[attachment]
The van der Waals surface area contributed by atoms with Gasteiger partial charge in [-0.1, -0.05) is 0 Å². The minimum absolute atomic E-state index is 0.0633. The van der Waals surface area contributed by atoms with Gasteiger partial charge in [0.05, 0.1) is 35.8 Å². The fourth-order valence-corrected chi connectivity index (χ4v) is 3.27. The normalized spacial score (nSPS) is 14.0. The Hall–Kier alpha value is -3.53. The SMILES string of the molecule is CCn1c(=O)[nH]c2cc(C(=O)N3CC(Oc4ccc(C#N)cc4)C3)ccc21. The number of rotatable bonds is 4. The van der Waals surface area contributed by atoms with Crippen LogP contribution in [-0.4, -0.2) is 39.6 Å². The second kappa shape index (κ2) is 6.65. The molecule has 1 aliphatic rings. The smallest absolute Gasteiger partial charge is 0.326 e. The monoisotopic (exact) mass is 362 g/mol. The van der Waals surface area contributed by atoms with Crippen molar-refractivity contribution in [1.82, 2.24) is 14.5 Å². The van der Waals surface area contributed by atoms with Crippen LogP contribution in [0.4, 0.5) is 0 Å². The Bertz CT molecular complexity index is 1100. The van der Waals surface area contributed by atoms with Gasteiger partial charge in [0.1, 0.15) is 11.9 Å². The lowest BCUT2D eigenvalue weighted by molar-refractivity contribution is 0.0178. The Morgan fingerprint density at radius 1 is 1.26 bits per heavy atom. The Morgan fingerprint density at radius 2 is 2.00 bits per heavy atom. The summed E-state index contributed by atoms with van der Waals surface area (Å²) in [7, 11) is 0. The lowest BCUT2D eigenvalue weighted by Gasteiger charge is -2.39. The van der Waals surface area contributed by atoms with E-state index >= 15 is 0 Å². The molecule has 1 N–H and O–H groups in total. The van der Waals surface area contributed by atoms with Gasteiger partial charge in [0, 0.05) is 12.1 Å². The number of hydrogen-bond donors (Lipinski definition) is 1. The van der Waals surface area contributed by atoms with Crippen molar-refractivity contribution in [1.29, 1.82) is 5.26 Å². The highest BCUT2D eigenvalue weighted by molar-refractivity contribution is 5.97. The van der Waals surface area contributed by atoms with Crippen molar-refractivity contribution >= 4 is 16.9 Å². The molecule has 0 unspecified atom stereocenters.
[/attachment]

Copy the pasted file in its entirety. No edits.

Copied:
The van der Waals surface area contributed by atoms with Gasteiger partial charge in [-0.1, -0.05) is 0 Å². The minimum absolute atomic E-state index is 0.0633. The van der Waals surface area contributed by atoms with Gasteiger partial charge in [0.05, 0.1) is 35.8 Å². The fourth-order valence-corrected chi connectivity index (χ4v) is 3.27. The normalized spacial score (nSPS) is 14.0. The Hall–Kier alpha value is -3.53. The SMILES string of the molecule is CCn1c(=O)[nH]c2cc(C(=O)N3CC(Oc4ccc(C#N)cc4)C3)ccc21. The number of rotatable bonds is 4. The van der Waals surface area contributed by atoms with Crippen LogP contribution in [-0.4, -0.2) is 39.6 Å². The second kappa shape index (κ2) is 6.65. The molecule has 1 aliphatic rings. The smallest absolute Gasteiger partial charge is 0.326 e. The monoisotopic (exact) mass is 362 g/mol. The van der Waals surface area contributed by atoms with Crippen molar-refractivity contribution in [1.82, 2.24) is 14.5 Å². The van der Waals surface area contributed by atoms with Crippen LogP contribution in [0.4, 0.5) is 0 Å². The Bertz CT molecular complexity index is 1100. The van der Waals surface area contributed by atoms with Gasteiger partial charge in [0.1, 0.15) is 11.9 Å². The lowest BCUT2D eigenvalue weighted by molar-refractivity contribution is 0.0178. The Morgan fingerprint density at radius 1 is 1.26 bits per heavy atom. The Morgan fingerprint density at radius 2 is 2.00 bits per heavy atom. The summed E-state index contributed by atoms with van der Waals surface area (Å²) in [7, 11) is 0. The lowest BCUT2D eigenvalue weighted by Gasteiger charge is -2.39. The van der Waals surface area contributed by atoms with E-state index >= 15 is 0 Å². The molecule has 1 N–H and O–H groups in total. The van der Waals surface area contributed by atoms with Gasteiger partial charge in [0, 0.05) is 12.1 Å². The number of hydrogen-bond donors (Lipinski definition) is 1. The van der Waals surface area contributed by atoms with Crippen molar-refractivity contribution in [1.29, 1.82) is 5.26 Å². The highest BCUT2D eigenvalue weighted by molar-refractivity contribution is 5.97. The van der Waals surface area contributed by atoms with Crippen molar-refractivity contribution >= 4 is 16.9 Å². The molecule has 0 unspecified atom stereocenters.